Certainly Mr. Spielberg is a free human being and allowed to choose his business and artistic endeavors by whatever criteria he wants. And it is also certainly true that the situation in Sudan is a monumental human tragedy. It is also true that China has many ties with Sudan, though it is far from certain whether China’s connection is a help or hindrance to the situation in Darfur. It is also far from certain whether China could do anything different that would improve things; if external factors like that were effective, surely the words and actions of dozens of other countries would have done some good by now – which doesn’t appear to be the case.
I know that historically, the modern Olympics have been used for political purposes. We’ve had countries boycotting the competition because of attitudes toward the host country quite a few times, but did the USSR pull out of Afghanistan because some countries wouldn’t go to Moscow in 1980? I think other factors caused their retreat, and the main result of the boycott was to deny worthy athletes their chance on the world stage. If Jesse Owens had refused to go to Germany because of the Nazis’ racist views, the world would have been denied the far more powerful statement he made by winning there.
But just because politics has intersected with the Olympics in the past doesn’t mean it should continue to do so. The whole ideal of the Olympic movement is that when it comes to sporting competition, everyone can come together without regard to relations between their homelands. Of course this may be an impossible ideal, but that doesn’t mean it should be abandoned. And let’s face it: if there was a boycott by every person and every nation that had a grievance with another nation participating, there would be no one on the fields at all. The world is far from a harmonious place. And I firmly believe that you gain more by engagement than by silence – when did “we refuse to talk to you until you agree with us on everything” ever solve an issue?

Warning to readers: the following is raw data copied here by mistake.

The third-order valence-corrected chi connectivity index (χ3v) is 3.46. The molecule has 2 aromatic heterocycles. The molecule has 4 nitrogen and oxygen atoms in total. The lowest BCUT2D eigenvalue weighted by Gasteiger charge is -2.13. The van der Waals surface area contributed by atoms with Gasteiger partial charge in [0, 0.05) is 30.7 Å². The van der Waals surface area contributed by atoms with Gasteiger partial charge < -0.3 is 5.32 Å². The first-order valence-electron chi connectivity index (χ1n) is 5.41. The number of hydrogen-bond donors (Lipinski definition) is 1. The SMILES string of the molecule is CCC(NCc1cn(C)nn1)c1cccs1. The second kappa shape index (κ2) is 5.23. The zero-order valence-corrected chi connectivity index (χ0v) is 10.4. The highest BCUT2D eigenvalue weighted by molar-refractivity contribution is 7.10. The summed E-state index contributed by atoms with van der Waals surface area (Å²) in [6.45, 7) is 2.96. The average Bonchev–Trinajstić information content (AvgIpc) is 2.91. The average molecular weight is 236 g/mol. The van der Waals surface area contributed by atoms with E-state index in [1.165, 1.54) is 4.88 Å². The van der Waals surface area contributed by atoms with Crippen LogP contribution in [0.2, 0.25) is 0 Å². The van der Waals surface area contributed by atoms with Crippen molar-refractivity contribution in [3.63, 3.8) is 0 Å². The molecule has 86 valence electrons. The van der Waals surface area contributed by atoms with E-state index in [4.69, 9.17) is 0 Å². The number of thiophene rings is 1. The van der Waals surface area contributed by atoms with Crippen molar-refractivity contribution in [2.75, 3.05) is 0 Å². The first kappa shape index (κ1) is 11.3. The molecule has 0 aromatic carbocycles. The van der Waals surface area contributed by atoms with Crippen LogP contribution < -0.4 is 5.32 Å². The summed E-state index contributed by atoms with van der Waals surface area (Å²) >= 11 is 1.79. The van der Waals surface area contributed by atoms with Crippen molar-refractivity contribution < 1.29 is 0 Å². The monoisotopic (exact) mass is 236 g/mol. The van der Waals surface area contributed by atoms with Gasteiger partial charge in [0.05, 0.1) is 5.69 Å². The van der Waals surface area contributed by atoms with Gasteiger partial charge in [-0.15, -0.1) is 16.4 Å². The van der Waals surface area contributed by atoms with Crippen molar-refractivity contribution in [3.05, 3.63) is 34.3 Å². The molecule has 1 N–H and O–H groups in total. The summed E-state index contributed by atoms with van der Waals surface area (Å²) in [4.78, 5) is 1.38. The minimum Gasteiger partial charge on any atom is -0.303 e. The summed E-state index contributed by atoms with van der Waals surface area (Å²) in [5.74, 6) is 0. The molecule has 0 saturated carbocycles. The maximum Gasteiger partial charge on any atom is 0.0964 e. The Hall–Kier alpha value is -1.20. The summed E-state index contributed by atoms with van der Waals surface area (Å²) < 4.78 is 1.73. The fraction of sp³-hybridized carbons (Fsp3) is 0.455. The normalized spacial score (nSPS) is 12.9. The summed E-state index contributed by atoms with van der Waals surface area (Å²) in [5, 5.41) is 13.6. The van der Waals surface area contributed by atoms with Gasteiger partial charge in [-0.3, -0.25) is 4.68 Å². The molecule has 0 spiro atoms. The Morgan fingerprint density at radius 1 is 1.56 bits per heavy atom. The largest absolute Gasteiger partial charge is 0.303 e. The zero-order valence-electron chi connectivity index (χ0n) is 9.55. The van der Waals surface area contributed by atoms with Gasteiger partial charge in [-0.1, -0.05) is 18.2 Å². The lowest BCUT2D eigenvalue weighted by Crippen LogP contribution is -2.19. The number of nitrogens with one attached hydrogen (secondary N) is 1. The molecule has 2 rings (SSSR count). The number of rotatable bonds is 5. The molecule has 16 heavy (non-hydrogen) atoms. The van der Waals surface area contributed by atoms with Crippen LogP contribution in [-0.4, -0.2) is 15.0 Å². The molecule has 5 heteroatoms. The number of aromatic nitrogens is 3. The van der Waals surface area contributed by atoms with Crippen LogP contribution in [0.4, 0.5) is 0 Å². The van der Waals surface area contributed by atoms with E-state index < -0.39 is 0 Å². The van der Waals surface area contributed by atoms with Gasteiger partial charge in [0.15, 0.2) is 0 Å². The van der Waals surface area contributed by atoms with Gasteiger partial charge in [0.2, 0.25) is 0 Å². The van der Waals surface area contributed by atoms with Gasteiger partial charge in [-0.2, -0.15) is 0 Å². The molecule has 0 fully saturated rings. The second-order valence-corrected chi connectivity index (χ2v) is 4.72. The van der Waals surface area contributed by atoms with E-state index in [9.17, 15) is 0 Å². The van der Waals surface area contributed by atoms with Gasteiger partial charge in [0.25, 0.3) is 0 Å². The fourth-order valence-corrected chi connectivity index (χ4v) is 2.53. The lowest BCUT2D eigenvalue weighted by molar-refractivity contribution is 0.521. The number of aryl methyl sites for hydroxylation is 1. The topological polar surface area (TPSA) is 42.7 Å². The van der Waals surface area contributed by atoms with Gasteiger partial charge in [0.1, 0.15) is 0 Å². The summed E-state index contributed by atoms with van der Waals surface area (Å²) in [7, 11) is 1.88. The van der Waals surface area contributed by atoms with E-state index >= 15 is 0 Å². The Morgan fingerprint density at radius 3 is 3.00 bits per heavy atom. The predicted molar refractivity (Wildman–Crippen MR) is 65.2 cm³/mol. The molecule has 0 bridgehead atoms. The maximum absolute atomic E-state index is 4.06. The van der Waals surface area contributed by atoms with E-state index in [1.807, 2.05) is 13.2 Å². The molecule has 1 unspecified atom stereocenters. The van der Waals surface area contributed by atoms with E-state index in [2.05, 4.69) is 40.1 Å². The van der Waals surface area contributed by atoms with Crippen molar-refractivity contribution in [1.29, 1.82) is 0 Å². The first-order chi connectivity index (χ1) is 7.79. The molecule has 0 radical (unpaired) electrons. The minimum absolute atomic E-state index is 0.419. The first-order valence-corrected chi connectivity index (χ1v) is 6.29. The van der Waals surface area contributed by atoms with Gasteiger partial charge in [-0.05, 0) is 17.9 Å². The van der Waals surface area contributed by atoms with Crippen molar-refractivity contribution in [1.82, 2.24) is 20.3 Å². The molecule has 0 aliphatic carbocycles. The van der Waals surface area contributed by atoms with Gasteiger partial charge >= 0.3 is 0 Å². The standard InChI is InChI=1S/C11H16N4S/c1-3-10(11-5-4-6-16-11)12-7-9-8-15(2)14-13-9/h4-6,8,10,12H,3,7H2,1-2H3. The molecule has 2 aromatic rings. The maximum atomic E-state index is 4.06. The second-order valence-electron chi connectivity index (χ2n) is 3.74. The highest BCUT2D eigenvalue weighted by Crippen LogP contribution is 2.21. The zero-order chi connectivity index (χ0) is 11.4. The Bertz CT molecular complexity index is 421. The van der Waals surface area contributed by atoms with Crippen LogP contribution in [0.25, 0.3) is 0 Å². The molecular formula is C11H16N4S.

The Beijing Organizing Committee for the Olympic Games is an actual government agency here, so I can’t argue that dealing with BOCOG is not the same as dealing with the country’s leadership. But I would be dreaming if I felt that BOCOG has any influence over China’s foreign policy. Spielberg’s statements perhaps embarrass China’s leaders a little (very little, I’m guessing, in spite of what Western media say), but it would be still more dreaming to think that a little embarrassment is going to change their policies. They’re so used to Western media badmouthing them on any number of issues that they’ve developed pretty thick skin. Spielberg could make just as powerful a statement without quitting; he would put China in the position of continuing to deal with him in spite of his statements or the embarrassment of firing him (which might be greater than that caused by his quitting). His withdrawal makes it easy for China and BOCOG to take the high ground:
"Some people are attempting to link the Darfur issue with Chinese government policies in Sudan, even with the organisation of the Olympics. If they don't know the Chinese policy, I can understand. But if they have got some objectives, especially political objectives, we cannot accept that." – Liu Jianchao, Foreign Ministry spokesman. Read more.The bottom line, of course, is that none of this makes one whit of difference. The Opening Ceremonies will start on August 8, 2008 at 8:08pm with or without their famous American consultant, and will no doubt be spectacular. Putting on an impressive show is something they know how to do in this country. Spielberg’s statements will not change China’s policy and will not help ease any suffering in Darfur. Maybe it will assuage his own conscience a bit, but in the world outside of his head, nothing is accomplished.
OK, that’s enough ranting for now. I sincerely hope someone can come up with words and actions that really do matter.